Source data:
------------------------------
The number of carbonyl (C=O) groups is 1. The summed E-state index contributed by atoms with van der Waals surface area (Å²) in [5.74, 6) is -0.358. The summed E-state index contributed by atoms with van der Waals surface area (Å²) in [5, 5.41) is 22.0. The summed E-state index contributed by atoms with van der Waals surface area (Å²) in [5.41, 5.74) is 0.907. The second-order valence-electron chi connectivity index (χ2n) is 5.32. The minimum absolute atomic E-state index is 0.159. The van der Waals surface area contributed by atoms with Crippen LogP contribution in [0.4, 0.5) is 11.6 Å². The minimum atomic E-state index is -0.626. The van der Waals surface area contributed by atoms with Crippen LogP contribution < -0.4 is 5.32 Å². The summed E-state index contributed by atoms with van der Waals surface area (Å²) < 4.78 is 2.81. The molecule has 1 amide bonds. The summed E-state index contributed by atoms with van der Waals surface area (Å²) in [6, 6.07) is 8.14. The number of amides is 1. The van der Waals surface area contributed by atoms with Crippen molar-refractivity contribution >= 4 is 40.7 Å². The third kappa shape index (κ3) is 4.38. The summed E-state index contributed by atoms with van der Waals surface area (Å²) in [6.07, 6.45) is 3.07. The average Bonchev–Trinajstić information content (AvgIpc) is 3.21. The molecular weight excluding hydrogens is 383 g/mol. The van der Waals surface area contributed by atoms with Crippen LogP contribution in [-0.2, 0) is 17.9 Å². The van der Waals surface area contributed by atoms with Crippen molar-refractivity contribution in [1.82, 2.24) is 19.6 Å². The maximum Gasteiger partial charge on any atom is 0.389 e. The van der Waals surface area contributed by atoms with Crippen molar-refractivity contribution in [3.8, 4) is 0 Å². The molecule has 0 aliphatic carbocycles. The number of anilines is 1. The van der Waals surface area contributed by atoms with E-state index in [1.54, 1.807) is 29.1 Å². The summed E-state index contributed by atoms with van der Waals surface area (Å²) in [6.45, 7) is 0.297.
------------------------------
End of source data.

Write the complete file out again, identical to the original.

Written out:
The number of carbonyl (C=O) groups is 1. The summed E-state index contributed by atoms with van der Waals surface area (Å²) in [5.74, 6) is -0.358. The summed E-state index contributed by atoms with van der Waals surface area (Å²) in [5, 5.41) is 22.0. The summed E-state index contributed by atoms with van der Waals surface area (Å²) in [5.41, 5.74) is 0.907. The second-order valence-electron chi connectivity index (χ2n) is 5.32. The minimum absolute atomic E-state index is 0.159. The van der Waals surface area contributed by atoms with Crippen LogP contribution in [0.4, 0.5) is 11.6 Å². The minimum atomic E-state index is -0.626. The van der Waals surface area contributed by atoms with Crippen LogP contribution < -0.4 is 5.32 Å². The summed E-state index contributed by atoms with van der Waals surface area (Å²) < 4.78 is 2.81. The molecule has 1 amide bonds. The summed E-state index contributed by atoms with van der Waals surface area (Å²) in [6, 6.07) is 8.14. The number of amides is 1. The van der Waals surface area contributed by atoms with Crippen molar-refractivity contribution >= 4 is 40.7 Å². The third kappa shape index (κ3) is 4.38. The summed E-state index contributed by atoms with van der Waals surface area (Å²) in [6.07, 6.45) is 3.07. The average Bonchev–Trinajstić information content (AvgIpc) is 3.21. The molecular weight excluding hydrogens is 383 g/mol. The van der Waals surface area contributed by atoms with Crippen LogP contribution in [-0.2, 0) is 17.9 Å². The van der Waals surface area contributed by atoms with Crippen molar-refractivity contribution in [1.82, 2.24) is 19.6 Å². The maximum Gasteiger partial charge on any atom is 0.389 e. The van der Waals surface area contributed by atoms with Crippen molar-refractivity contribution in [3.8, 4) is 0 Å². The molecule has 0 aliphatic carbocycles. The number of anilines is 1. The van der Waals surface area contributed by atoms with E-state index in [1.54, 1.807) is 29.1 Å². The summed E-state index contributed by atoms with van der Waals surface area (Å²) in [6.45, 7) is 0.297.